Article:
These days most wireless phone carriers take every given opportunity to overcharge customers tied into lengthy phone contracts, but news is beginning to surface of a new provider, Ting, that looks set to change this. According to Cnet the new carrier, which aims to launch by the middle of 2012, is going to implement a multi-tier based pricing system depending on monthly usage by its customers.

Those using more minutes, data and text's in a month will be bumped up into higher tiers rather than being charged over-inflated prices as set by the users' fixed monthly allowance. If you use it less one month you will be moved into a lower tier and therefore pay less for your service. The firm says it aims to provide a fair and consistent service for its users without the risk of heavily inflated over-usage charges.

There are a few catches though, one of which will be the requirement of customers purchasing their phones at full cost, out of contract. The upfront cost will therefore be higher, but with no fixed monthly contracts, users are free to leave the service at any point. With lower pricing tiers users will likely save money in the long run.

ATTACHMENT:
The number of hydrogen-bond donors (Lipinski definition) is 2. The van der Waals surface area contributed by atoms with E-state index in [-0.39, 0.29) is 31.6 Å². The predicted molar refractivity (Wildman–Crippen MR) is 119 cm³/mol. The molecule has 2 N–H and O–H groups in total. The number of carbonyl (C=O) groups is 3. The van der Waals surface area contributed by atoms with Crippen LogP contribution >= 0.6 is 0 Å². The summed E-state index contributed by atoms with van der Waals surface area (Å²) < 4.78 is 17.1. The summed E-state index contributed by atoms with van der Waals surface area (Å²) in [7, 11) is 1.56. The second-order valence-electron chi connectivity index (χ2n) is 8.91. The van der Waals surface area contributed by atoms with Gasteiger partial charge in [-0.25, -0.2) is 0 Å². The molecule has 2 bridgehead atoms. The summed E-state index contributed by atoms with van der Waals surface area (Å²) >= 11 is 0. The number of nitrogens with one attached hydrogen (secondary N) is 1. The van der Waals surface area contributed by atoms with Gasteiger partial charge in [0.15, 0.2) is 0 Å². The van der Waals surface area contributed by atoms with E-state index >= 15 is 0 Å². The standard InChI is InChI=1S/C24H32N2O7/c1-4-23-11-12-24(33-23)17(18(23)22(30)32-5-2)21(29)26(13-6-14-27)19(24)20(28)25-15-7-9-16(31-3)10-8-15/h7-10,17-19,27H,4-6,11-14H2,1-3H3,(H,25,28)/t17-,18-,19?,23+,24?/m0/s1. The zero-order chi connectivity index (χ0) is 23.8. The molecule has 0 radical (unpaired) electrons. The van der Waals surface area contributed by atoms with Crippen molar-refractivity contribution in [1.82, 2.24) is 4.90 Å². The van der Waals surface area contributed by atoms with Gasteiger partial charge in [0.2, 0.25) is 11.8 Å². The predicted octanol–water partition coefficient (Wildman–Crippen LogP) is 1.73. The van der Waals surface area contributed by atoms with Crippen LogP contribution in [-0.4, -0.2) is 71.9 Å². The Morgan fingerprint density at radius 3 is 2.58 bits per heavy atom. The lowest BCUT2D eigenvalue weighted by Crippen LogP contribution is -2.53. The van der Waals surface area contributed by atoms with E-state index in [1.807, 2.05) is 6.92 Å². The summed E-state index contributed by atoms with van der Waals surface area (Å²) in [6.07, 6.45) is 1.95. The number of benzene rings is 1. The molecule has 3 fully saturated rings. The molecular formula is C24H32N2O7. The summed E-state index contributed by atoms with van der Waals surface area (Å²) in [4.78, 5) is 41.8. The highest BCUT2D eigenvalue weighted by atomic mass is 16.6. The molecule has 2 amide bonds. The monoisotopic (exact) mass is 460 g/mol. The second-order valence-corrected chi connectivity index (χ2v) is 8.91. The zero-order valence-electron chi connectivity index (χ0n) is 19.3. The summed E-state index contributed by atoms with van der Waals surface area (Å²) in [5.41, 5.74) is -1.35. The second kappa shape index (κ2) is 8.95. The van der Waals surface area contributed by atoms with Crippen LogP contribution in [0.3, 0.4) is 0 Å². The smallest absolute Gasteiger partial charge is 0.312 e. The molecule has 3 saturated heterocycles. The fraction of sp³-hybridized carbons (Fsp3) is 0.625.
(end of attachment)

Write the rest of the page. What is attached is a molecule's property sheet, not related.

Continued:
Another possible problem worth noting is that while the price banding appears an excellent way of structuring monthly bills, it is possible that those who exceed the monthly usage of one band by a tiny amount will end up paying more for the higher band than they would for the overage charges as employed by carriers today.

Ting plans to run on Sprint's existing network, though it currently remains unclear if 4G service will be offered immediately upon its launch. Reading the information available on its website, it quickly becomes clear that the new wireless provider is placing customer satisfaction at the very top of its list of priorities.

We have all been there. We need to discuss something regarding our phone or contract so we ring up, to be greeted by a thousand different options and the almost guaranteed chance that the person you eventually speak with is unable to help you without first transferring you to someone else. Ting will take a different approach -- no options and one single department. You make a call, and someone answers it. If they cannot sort it there and then on the phone, the same person will call you back with a solution. Granted, it is nothing new but it is likely to make you feel more of a valued customer and less of a statistic.